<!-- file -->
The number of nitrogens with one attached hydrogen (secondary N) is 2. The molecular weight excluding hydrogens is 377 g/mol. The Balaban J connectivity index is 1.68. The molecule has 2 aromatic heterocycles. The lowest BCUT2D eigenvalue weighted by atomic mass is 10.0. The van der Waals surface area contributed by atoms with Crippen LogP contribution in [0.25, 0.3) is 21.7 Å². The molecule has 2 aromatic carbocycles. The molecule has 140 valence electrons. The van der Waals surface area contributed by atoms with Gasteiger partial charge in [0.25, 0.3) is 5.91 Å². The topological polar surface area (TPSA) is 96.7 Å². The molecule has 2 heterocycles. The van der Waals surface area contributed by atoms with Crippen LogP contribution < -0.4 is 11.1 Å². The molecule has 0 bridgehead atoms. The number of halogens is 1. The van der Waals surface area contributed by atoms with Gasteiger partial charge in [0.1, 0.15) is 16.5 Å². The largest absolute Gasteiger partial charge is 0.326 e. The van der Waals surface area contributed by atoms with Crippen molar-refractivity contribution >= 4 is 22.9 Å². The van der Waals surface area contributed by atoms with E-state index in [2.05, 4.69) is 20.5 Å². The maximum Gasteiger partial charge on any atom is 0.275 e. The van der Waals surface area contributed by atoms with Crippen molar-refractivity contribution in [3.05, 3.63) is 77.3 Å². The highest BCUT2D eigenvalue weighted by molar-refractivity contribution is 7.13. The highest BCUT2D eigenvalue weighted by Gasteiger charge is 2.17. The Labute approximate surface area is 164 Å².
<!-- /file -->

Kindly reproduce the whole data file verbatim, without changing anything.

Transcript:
The number of nitrogens with one attached hydrogen (secondary N) is 2. The molecular weight excluding hydrogens is 377 g/mol. The Balaban J connectivity index is 1.68. The molecule has 2 aromatic heterocycles. The lowest BCUT2D eigenvalue weighted by atomic mass is 10.0. The van der Waals surface area contributed by atoms with Crippen LogP contribution in [0.25, 0.3) is 21.7 Å². The molecule has 2 aromatic carbocycles. The molecule has 140 valence electrons. The van der Waals surface area contributed by atoms with Gasteiger partial charge in [0.25, 0.3) is 5.91 Å². The topological polar surface area (TPSA) is 96.7 Å². The molecule has 2 heterocycles. The van der Waals surface area contributed by atoms with Crippen LogP contribution < -0.4 is 11.1 Å². The molecule has 0 bridgehead atoms. The number of halogens is 1. The van der Waals surface area contributed by atoms with Gasteiger partial charge in [0.1, 0.15) is 16.5 Å². The largest absolute Gasteiger partial charge is 0.326 e. The van der Waals surface area contributed by atoms with Crippen molar-refractivity contribution >= 4 is 22.9 Å². The van der Waals surface area contributed by atoms with E-state index in [2.05, 4.69) is 20.5 Å². The maximum Gasteiger partial charge on any atom is 0.275 e. The van der Waals surface area contributed by atoms with Crippen molar-refractivity contribution in [3.05, 3.63) is 77.3 Å². The highest BCUT2D eigenvalue weighted by molar-refractivity contribution is 7.13. The highest BCUT2D eigenvalue weighted by Gasteiger charge is 2.17. The Labute approximate surface area is 164 Å².